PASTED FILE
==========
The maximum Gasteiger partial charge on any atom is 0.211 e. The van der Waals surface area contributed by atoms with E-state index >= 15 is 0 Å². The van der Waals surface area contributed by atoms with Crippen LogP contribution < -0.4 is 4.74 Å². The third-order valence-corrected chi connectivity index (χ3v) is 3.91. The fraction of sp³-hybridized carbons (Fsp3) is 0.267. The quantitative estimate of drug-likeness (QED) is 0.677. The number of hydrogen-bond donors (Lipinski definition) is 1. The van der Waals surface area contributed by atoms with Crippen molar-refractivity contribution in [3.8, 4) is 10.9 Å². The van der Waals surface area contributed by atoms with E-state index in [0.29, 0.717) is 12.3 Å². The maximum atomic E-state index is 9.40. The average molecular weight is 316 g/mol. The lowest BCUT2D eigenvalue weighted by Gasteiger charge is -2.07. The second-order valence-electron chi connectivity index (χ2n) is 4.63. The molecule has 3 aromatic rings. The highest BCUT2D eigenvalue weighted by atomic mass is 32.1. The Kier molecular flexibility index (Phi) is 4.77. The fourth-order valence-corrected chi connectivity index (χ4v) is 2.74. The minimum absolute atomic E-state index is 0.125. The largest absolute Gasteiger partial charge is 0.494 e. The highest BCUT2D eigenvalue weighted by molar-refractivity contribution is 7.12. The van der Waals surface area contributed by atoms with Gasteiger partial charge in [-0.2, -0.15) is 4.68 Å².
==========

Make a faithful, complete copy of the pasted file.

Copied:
The maximum Gasteiger partial charge on any atom is 0.211 e. The van der Waals surface area contributed by atoms with E-state index >= 15 is 0 Å². The van der Waals surface area contributed by atoms with Crippen LogP contribution < -0.4 is 4.74 Å². The third-order valence-corrected chi connectivity index (χ3v) is 3.91. The fraction of sp³-hybridized carbons (Fsp3) is 0.267. The quantitative estimate of drug-likeness (QED) is 0.677. The number of hydrogen-bond donors (Lipinski definition) is 1. The van der Waals surface area contributed by atoms with Crippen molar-refractivity contribution in [3.8, 4) is 10.9 Å². The van der Waals surface area contributed by atoms with E-state index in [0.29, 0.717) is 12.3 Å². The maximum atomic E-state index is 9.40. The average molecular weight is 316 g/mol. The lowest BCUT2D eigenvalue weighted by Gasteiger charge is -2.07. The second-order valence-electron chi connectivity index (χ2n) is 4.63. The molecule has 3 aromatic rings. The highest BCUT2D eigenvalue weighted by atomic mass is 32.1. The Kier molecular flexibility index (Phi) is 4.77. The fourth-order valence-corrected chi connectivity index (χ4v) is 2.74. The minimum absolute atomic E-state index is 0.125. The largest absolute Gasteiger partial charge is 0.494 e. The highest BCUT2D eigenvalue weighted by molar-refractivity contribution is 7.12. The van der Waals surface area contributed by atoms with Gasteiger partial charge in [-0.2, -0.15) is 4.68 Å².